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Honors Seminar Abroad: South Africa

Location

Johannesburg, South Africa

Program Description

This will be a six-credit Honors Seminar on the history, culture and biodiversity of South Africa. It will require some non-credit preparatory work in the preceding semester and reflective work in the succeeding semester, but will be centered on three weeks in the provinces of Gauteng and KwaZulu-Natal in South Africa, May 17 – June 8, 2014 (tentative). The seminar will be open to first- and second-year Track I and Track II honors students. Third-year Track I and Track Ii students will be considered on a space-available basis. Completion of the seminar will fulfill the six-credit Honors Program seminar requirement.

The experience will begin with readings over the 2013 Winter Break and two-hour evening meetings on campus approximately every two weeks in the spring semester of 2014. Students will use this semester to do readings, watch films, attend guest lectures, and complete assignments. They will use this period to get to know one another and the instructors, and will also be involved in preparing for the experience of travel to Africa. Once in South Africa, students will reside in various guest houses and chalets as we travel between Gauteng and KwaZulu-Natal. Students will meet with instructors on a daily basis for site study, field trips and events immersing us in the culture and history of South Africa.

Day trips will be planned including touring SOWETO (Nelson Mandela and Archbishop Desmond Tutu’s houses, the Apartheid Museum, the Hector Peterson Memorial), the Union Buildings in Pretoria, the Battlefield sites of Blood River, Ishliwanda and Rorke’s Drift, the Drakensburg Mountains and the Hluhluwe-Imfolozi Game Reserve among others. Students will also participate in service learning activities in township schools and AIDS orphanages.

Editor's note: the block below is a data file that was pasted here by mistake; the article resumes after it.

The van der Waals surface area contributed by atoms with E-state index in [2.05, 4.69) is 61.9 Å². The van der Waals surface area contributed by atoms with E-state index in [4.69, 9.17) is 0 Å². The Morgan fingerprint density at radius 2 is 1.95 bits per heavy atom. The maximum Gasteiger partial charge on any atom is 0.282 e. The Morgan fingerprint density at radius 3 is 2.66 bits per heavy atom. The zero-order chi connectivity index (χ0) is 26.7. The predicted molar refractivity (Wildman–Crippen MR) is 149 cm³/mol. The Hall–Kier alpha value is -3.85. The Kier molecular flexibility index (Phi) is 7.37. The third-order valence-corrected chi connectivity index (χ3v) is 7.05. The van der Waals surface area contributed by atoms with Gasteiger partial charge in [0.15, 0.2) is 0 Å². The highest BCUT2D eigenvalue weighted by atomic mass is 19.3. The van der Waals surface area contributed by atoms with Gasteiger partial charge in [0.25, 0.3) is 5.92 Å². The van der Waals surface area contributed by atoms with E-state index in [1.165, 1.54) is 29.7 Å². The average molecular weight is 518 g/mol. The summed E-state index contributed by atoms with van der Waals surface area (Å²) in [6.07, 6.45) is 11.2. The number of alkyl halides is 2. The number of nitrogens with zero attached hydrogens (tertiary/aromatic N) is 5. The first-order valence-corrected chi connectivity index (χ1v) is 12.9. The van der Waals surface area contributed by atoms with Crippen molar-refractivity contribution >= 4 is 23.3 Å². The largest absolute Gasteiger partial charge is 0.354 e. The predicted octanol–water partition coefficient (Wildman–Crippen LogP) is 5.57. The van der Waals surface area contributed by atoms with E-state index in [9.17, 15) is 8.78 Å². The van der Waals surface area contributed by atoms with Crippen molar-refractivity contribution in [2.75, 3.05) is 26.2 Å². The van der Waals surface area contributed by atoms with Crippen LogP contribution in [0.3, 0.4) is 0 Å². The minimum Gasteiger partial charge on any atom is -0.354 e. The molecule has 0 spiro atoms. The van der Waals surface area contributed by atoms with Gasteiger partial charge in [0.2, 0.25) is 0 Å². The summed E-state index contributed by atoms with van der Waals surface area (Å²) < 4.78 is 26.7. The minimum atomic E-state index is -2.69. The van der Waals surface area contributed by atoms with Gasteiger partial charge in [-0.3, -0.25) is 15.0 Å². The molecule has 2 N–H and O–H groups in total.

Upon returning to JMU, students will participate in the Photovoice Project and the Street Art Project to examine students’ understanding of apartheid and reconciliation. All instruction will be in English, although students will be exposed to English, Afrikaans and isiZulu. Dr. Brian Augustine is a professor of chemistry and Dr. Teresa Harris is a professor of education. Both have lived in South Africa serving as Fulbright Scholars and have traveled extensively in Southern Africa.

Location Description

To understand South Africa, one must begin with a defining policy -- apartheid. Apartheid (“separateness” in Afrikaans) officially began in 1948, and ended with the first democratic elections in 1994; yet the effects still resonate in South African society. This course will begin to untangle the web of modern South African and its place in a connected world through readings, videos, and visits to places of historical, geographical and cultural significance. Gauteng is the location of two major cities in South Africa, Johannesburg, the financial capital, and Pretoria, the governmental capital. Surrounding Johannesburg and Pretoria are numerous black townships the most famous of which is SOWETO. KwaZulu-Natal was established as a British colony where the might of the British Empire came directly in the path of the proud and strong Zulu people.

Students will visit the sites of two major Anglo-Zulu battles and the “Battle of Blood River” in the Boer-Zulu conflict of 1838. Students will also visit a Zulu cultural site and will visit the UNESCO World Heritage Site of the Drakensburg Mountains to see cave paintings from the first inhabitants of South Africa, the San people with rock art up to 1500 years old. The class will culminate with a two day safari in the Hluhluwe-Imfolozi Game Reserve and discover where the black rhino protection plan was developed by conservation biologists. This will be followed by a visit to the UNESCO World Heritage Site of the Simangaliso Wetland Park / St. Lucia Estuary on the Indian Ocean before returning to the United States.